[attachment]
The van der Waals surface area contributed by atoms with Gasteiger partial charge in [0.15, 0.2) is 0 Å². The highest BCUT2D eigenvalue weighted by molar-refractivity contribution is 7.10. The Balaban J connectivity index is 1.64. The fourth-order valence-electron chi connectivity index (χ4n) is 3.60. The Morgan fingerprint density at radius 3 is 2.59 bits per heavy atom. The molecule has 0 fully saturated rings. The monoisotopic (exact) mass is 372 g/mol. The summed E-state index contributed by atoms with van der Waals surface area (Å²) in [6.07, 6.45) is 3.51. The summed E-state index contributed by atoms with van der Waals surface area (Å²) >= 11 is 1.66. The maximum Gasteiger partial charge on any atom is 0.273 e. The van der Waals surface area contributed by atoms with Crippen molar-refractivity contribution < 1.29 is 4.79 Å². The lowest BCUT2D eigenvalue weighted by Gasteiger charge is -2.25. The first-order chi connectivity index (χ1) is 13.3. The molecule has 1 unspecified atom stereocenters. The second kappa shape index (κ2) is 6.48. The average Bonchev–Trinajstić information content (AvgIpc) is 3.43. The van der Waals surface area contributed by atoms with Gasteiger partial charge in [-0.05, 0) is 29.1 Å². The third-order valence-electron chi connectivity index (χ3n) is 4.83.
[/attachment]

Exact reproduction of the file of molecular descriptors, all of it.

The van der Waals surface area contributed by atoms with Gasteiger partial charge in [0.15, 0.2) is 0 Å². The highest BCUT2D eigenvalue weighted by molar-refractivity contribution is 7.10. The Balaban J connectivity index is 1.64. The fourth-order valence-electron chi connectivity index (χ4n) is 3.60. The Morgan fingerprint density at radius 3 is 2.59 bits per heavy atom. The molecule has 0 fully saturated rings. The monoisotopic (exact) mass is 372 g/mol. The summed E-state index contributed by atoms with van der Waals surface area (Å²) in [6.07, 6.45) is 3.51. The summed E-state index contributed by atoms with van der Waals surface area (Å²) >= 11 is 1.66. The maximum Gasteiger partial charge on any atom is 0.273 e. The van der Waals surface area contributed by atoms with Crippen molar-refractivity contribution < 1.29 is 4.79 Å². The lowest BCUT2D eigenvalue weighted by Gasteiger charge is -2.25. The first-order chi connectivity index (χ1) is 13.3. The molecule has 1 unspecified atom stereocenters. The second kappa shape index (κ2) is 6.48. The average Bonchev–Trinajstić information content (AvgIpc) is 3.43. The van der Waals surface area contributed by atoms with Gasteiger partial charge in [-0.05, 0) is 29.1 Å². The third-order valence-electron chi connectivity index (χ3n) is 4.83.